We’re running out of time (A short story)

We’re running out of time (A short story)

My father paid good money on my mother’s head so why should mine be different? My mother found a husband who she could boast of any and everywhere she went, so why shouldn’t I have a man who I can boast of? My mother said.

That was how my so-called “good” friend told me to settle for one Nwoke Otu Ukwu. (One legged man).

Tufia kwa. (God forbid)

For what reason would I do such? Do I want one-legged children? Yes, I was getting to 30, so it didn’t matter to my parents that I had finished obtaining my Ph.D and was living comfortably in my own house, with a high-earning job. My independence was but a grain of sand in their shoes, totally worthless. They forget that many of my mates were housewives who couldn’t raise a penny without their husbands’ knowledge.

Chukwu aju (God forbid), that that would be my case.

I did try to be less intimidating (after my mother rang it severally and – aggressively too – that men found my show of extravagance a bit too intimidating.) I did not understand why a man would find me intimidating, why can’t he just go and make his own money and leave me to spend mine in peace?) Hian.

I stopped riding out and took to my sleek Toyota Avalon with the tinted windows; you know, so that when I roll down the windows there’s this feel of suspense on the part of the person outside like, “Who dey inside this car gan?” and I’m wearing my fresh shades (that I hurriedly put on just a second before) with my perfectly drawn brows and makeup so the person is like blown away like, “Who is this mami water from…”

Wait what? I diverted. Come back, come back.

Sometimes, when my mom managed to make me feel guilty about having no grandchildren from her only daughter, I would ditch my cars and take public transportation.

After all the unnecessary sacrifices comprising of my mental state of mind as well as my heavenly car air conditioners to cool me down in all the heat of Lagos, all I ended up with was a goat of a man who had scattered dentition, making it seem like there was a verandah inside his mouth; just too much space biko.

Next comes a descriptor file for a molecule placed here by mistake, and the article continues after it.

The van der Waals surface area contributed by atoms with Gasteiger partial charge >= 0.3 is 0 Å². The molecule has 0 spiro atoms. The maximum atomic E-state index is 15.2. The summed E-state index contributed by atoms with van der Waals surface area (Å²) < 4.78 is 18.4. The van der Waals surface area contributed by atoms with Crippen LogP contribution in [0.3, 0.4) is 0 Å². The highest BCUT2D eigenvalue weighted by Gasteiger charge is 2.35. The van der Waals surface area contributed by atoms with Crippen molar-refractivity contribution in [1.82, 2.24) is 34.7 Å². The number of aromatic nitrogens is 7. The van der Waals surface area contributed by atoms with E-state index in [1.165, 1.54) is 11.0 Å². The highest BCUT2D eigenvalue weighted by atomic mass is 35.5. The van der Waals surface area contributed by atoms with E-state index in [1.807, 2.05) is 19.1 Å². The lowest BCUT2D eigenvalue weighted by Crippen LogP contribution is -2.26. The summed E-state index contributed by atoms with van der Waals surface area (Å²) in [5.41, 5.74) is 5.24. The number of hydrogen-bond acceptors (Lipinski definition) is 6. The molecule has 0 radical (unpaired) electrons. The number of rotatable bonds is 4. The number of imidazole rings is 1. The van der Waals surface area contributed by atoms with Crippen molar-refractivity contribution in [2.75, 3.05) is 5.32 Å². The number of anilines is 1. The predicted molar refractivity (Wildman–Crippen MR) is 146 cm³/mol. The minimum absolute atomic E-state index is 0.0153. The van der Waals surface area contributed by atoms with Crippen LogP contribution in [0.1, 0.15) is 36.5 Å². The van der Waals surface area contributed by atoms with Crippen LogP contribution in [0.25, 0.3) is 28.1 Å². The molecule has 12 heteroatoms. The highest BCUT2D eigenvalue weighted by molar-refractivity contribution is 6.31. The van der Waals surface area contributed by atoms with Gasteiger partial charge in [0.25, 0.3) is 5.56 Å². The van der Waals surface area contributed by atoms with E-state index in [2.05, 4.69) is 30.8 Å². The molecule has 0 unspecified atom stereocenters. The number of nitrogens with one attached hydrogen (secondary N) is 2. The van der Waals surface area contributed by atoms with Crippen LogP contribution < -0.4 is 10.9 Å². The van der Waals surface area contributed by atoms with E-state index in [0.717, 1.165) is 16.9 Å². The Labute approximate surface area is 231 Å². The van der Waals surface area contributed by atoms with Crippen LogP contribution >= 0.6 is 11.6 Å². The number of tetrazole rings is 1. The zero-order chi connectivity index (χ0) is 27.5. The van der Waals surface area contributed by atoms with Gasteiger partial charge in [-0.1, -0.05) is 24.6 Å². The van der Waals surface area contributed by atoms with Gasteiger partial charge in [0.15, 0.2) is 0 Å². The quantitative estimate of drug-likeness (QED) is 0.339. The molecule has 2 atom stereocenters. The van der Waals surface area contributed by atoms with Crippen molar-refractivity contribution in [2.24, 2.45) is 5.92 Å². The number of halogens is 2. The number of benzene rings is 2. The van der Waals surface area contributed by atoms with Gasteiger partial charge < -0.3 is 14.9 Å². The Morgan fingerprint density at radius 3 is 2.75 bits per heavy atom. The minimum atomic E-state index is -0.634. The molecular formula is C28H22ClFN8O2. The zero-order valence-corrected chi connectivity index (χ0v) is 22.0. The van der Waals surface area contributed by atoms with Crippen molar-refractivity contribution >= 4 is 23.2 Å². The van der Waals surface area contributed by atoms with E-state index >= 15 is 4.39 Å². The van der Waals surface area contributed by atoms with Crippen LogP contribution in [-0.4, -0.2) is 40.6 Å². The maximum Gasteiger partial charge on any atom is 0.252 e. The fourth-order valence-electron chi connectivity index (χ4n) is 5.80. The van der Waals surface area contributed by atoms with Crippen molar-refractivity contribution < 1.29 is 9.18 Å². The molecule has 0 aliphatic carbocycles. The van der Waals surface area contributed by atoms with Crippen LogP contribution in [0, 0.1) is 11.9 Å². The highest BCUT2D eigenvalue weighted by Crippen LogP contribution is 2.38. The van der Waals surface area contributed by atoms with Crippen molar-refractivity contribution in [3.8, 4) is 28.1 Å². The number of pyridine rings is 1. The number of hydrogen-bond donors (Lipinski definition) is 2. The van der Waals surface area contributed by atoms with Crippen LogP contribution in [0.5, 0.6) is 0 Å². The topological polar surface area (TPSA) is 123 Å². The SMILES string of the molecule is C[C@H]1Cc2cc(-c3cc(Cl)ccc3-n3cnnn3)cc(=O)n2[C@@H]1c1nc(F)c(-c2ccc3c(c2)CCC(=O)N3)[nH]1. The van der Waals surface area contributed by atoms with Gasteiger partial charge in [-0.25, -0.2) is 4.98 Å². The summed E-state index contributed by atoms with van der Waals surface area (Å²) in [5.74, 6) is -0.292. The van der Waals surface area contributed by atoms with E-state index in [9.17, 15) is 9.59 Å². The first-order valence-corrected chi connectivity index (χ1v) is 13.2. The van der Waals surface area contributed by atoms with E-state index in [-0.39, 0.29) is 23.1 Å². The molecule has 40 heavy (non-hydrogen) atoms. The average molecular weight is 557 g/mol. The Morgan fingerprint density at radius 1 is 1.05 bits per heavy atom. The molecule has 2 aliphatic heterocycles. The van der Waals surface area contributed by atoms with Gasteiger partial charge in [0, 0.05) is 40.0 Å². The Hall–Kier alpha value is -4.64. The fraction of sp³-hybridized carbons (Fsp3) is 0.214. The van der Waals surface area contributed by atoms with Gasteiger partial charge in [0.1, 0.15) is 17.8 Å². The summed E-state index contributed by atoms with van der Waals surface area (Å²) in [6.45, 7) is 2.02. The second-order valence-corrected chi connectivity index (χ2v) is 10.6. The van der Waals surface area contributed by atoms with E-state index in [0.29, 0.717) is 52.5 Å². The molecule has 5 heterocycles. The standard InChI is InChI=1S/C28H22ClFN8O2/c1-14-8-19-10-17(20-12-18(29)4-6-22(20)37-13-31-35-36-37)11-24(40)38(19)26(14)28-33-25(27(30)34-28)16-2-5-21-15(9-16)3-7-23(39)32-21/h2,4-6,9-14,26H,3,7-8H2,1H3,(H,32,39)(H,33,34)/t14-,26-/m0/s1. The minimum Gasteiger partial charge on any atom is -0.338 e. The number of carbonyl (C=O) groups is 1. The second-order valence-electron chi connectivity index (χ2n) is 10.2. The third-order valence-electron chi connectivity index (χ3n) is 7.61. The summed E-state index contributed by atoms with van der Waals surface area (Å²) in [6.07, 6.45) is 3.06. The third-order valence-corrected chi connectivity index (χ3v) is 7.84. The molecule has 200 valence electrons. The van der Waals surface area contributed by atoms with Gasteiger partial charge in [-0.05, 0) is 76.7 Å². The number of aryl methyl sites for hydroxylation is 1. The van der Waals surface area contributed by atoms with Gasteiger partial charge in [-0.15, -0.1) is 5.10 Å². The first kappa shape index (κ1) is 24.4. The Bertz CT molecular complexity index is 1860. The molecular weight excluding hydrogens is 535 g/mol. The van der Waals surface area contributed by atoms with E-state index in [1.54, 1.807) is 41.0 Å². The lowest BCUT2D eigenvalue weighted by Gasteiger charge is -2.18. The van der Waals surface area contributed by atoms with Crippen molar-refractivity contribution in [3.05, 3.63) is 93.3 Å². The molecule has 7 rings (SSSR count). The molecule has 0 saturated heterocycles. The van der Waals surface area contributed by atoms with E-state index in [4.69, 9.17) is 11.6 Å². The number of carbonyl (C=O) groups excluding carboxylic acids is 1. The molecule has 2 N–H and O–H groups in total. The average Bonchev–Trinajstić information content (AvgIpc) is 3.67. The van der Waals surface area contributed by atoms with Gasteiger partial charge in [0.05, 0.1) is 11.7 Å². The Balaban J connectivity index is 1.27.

How exactly would I live with myself, having someone like that smile at me for the rest of my life? 

I even met another sorry excuse for a man, what was his unfortunate name again? Shina abi? Someone that had the mind to tell me that his name was Shina as in “Sina,” pronounced without the “h” and that I should stop spoiling his name given to him by his mother and that it would soon be my last name. Abi eleyi ti ya werey? (Is this one mad?)
What is my own with your name? I got up from the table we were seated at (this was quite painful because I was not even halfway through my delicious meal of jollof rice and chicken) and glared angrily at him for a whole five seconds before I walked out fuming.

(You might think that I was overreacting but that was like the hundredth time he was telling me. Besides, the extra part about me bearing his ugly name set me off and even the jollof rice was not worth it.)

It was at that point I realised it was over for me. Maybe I was meant to be single all my life and I didn’t really mind. I got sex and attention when I wanted it, abi what else did people get married for? To have children? No, thank you. Just look at how I turned out.

My mother must wish my father’s pullout game was stronger, afterall I was the last of seven children; unplanned and sort of a mistake even though my mother did not like to say so to me.

Sometimes (that’s an understatement – a lot of times), what people said did get to me. I was busy a lot of times with my job but there were times that I just wound up absolutely lonely and I did wonder if chasing away all the men that had the courage to even walk up to me was a good idea.

I also wondered if I thought I needed a man because of what the society said or if it was what I should really discomfort myself over. My immediate elder brother was well over ten years older than me and he was still a bachelor. I don’t remember my mother ever pestering him the way she did to me.

I also wondered about a lot of things in the days to come. And all my mother did was call me every morning pretending to check up on me but I knew the real deal. After she ended the call, I only knew one thing:

‘I was running out of time.”

-Rehdwolf.

Written by
rehdwolf
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